One of the most common complaints of a bodybuilder on the day of a show is “holding water.” This term describes the blurring of muscular definition caused by a relative excess of extra-cellular water. Athletes in other sports, particularly those with weight classes or limits, will also complain of “holding water,” referring to the extra pounds that might be shed through dehydration, rubberized sweat suits or nonstop spitting.
It is a common practice among these athletes to use a class of drugs called diuretics to shed the excess water. While diuretic use is most obvious in bodybuilding, its abuse is more prevalent in the sports of wrestling and horseracing (both the horses and jockeys), as well as the profession of modeling.
Diuretics drugs increase the amount of water lost through urinating. Most commonly used in the treatment of hypertension (high blood pressure), they may also be used to treat other medical conditions, providing lifesaving therapy in critical situations.1,2 Despite the benefits offered by diuretics, there are also definite risks, including sudden death. The choice to use diuretics should never be approached lightly. In fact, the wisest decision regarding diuretics would be never to use them at all. Bodybuilding has experienced tragedies, with athletes dying on and offstage. The single drug implicated in most bodybuilder deaths is a potent diuretic known as Lasix.
Take Lasix, Pee Like a Racehorse
Lasix is the brand name for the drug furosemide, which is marketed as a generic and may be manufactured under a varietyof trade names.3 Contrary to common belief, the generic drugs, including those of foreign manufacture, have proven to be bioequivalent (containing the claimed amount of drug, with the same effect on the body).4-6 This makes Lasix, or an equivalent generic, a very inexpensive drug, particularly if purchased in Mexico. The low price of Lasix and the obvious effect of the drug (literally peeing like a racehorse) seem to have kept counterfeit products from infiltrating the black market.3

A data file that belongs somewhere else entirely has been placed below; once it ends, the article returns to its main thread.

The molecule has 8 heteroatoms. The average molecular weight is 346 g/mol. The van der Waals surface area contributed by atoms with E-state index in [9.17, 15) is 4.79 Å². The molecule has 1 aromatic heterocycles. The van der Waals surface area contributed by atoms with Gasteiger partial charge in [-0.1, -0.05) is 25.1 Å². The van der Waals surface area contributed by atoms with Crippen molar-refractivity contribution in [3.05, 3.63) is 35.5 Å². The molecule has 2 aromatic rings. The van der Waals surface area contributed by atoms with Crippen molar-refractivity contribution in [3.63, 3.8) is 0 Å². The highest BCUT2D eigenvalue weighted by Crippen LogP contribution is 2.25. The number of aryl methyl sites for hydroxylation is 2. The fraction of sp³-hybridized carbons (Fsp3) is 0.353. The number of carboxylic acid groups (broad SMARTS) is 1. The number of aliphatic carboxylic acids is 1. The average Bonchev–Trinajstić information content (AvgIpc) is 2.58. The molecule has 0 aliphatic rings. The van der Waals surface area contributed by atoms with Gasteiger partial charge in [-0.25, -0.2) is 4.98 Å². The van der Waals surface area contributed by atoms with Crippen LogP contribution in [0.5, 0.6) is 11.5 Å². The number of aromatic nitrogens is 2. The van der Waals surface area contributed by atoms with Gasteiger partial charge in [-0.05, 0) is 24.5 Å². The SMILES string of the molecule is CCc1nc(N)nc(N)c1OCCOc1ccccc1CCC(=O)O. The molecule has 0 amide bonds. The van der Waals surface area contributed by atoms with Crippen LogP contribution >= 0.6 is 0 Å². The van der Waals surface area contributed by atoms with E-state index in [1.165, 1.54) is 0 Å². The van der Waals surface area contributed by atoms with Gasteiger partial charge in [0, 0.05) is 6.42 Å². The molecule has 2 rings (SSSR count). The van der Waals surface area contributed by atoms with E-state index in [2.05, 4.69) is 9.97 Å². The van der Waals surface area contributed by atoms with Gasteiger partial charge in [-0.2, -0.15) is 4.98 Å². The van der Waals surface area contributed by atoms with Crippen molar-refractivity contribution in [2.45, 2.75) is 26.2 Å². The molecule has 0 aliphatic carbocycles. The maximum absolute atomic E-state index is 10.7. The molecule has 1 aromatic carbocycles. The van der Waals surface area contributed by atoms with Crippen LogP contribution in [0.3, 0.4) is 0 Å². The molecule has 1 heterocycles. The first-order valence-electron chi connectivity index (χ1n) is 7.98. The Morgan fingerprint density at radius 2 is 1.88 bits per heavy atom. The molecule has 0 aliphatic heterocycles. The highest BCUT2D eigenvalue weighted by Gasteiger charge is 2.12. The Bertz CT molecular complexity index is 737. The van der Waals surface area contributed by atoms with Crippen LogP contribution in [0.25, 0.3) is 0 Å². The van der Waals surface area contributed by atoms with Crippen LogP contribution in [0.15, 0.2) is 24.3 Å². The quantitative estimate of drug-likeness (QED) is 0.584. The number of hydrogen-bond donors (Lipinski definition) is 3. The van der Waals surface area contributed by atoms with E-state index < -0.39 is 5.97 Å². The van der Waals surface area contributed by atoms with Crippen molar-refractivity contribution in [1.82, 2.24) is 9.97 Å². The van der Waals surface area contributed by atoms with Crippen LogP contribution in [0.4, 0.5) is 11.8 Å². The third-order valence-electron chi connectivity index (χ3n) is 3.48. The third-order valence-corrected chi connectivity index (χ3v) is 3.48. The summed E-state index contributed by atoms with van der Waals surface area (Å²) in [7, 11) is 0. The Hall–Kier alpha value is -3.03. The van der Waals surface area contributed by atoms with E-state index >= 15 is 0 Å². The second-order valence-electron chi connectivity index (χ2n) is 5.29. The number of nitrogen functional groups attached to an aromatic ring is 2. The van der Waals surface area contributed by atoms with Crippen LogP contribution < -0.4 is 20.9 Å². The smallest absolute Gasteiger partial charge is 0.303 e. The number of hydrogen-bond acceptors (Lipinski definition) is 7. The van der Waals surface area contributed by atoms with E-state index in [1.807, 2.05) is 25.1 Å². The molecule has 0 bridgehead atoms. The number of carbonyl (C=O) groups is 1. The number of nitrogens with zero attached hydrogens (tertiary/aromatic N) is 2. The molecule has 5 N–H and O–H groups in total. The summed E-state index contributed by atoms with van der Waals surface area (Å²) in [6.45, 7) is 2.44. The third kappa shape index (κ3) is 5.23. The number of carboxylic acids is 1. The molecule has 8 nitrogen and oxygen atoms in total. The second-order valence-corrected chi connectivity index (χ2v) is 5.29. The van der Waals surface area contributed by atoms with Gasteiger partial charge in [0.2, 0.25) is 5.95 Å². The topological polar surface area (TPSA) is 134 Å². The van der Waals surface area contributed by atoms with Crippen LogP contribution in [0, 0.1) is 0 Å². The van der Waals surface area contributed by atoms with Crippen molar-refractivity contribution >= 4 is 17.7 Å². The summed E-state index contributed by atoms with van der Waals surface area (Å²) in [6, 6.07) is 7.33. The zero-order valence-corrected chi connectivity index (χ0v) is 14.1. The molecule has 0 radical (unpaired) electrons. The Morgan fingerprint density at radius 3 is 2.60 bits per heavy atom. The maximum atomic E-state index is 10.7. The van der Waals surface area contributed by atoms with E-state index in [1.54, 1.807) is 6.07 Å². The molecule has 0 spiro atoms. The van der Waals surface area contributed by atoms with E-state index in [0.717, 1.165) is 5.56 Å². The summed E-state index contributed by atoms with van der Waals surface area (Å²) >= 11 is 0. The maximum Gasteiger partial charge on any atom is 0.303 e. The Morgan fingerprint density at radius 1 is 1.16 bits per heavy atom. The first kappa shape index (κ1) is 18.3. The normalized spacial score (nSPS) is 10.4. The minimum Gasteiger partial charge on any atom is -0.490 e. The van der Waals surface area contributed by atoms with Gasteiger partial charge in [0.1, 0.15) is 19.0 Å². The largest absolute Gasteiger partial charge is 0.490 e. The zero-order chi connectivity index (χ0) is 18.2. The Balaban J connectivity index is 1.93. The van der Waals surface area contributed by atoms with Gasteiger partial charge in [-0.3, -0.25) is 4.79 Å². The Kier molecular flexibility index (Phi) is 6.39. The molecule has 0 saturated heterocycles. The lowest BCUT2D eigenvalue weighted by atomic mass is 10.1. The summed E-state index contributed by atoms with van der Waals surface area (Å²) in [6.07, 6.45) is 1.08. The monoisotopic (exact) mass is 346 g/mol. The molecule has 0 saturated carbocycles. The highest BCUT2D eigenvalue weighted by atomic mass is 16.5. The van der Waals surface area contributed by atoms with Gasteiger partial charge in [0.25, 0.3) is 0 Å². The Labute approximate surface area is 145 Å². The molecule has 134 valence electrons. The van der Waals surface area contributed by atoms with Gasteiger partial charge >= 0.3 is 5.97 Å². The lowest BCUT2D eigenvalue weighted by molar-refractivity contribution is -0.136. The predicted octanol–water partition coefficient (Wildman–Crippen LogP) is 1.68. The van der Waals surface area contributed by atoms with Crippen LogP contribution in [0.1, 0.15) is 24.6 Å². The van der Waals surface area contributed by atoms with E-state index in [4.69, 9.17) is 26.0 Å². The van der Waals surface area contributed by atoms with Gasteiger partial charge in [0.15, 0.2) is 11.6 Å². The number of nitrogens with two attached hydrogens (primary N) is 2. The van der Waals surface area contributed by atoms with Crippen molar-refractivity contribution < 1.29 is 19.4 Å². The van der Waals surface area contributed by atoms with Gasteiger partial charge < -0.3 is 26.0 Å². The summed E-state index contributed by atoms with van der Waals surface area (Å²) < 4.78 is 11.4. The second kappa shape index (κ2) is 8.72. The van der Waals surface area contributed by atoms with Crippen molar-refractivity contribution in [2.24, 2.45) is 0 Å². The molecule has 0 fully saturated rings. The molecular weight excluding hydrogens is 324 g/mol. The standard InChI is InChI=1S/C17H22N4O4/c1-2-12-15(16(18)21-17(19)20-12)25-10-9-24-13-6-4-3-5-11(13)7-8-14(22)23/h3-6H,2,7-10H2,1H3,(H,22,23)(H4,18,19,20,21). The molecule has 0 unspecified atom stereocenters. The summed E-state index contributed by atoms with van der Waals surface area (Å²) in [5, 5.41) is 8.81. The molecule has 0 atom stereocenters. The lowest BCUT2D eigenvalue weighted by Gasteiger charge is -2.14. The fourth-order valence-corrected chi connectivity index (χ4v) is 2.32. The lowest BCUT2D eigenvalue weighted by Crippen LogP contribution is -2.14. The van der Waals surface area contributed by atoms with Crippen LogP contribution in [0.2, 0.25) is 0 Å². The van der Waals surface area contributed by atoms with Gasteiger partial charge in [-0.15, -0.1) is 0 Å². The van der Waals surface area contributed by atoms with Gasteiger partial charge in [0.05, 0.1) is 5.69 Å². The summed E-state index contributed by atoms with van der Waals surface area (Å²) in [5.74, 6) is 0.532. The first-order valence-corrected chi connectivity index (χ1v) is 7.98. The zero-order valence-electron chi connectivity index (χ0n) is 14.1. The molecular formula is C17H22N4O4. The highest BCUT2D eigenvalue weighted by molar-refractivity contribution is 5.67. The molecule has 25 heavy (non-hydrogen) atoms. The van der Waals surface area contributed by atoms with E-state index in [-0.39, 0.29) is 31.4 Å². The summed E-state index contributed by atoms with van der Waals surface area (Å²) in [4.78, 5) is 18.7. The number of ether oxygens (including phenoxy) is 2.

Diuretics act on the kidney through different mechanisms; some are milder and relatively safe, while others are extremely potent and carry greater risk. Lasix, as a member of the class called “loop diuretics,” is one of the most powerful and dangerous diuretics used in the United States. Understanding how Lasix works requires a fairly extensive knowledge of kidney anatomy and physiology,1 but it can be explained in general terms sufficiently to appreciate the effect and risks inherent in this drug.
The kidney filters a number of waste products from the blood and clears out excess ions (or electrolytes). This is a critical function of the kidney, as it maintains blood pressure in a healthy, normal range when functioning properly. The ions may be excreted into the urine after being filtered, or they may be returned to the blood, depending upon the blood pressure. If it is high, more ions are excreted (peed away). This reduces blood pressure by pulling more water into the urine, so the body dehydrates to a degree in order to reduce the blood pressure.1 The extracellular water comes from the plasma (the watery part of blood) and interstitial fluid. Interstitial fluid is the water that lies between cells, and accounts for the smooth look that blurs muscular definition. So, the advantage to bodybuilders of using diuretics is clear; it increases muscular definition by removing interstitial water.
The Price You May Pay
This does not come without cost. In the pool of urine created by the diuretic effect of Lasix, too many electrolytes can be lost, as the effect of the drug overpowers the natural balance maintained by an unadulterated kidney. In a very short time, a matter of hours, a person can enter into an electrolyte imbalance that can affect the function of the brain, muscles and heart.1,7-10 If the electrolyte imbalance is severe enough, the heart’s rhythm becomes irregular and may stop. When the heart stops, the body dies… quickly.
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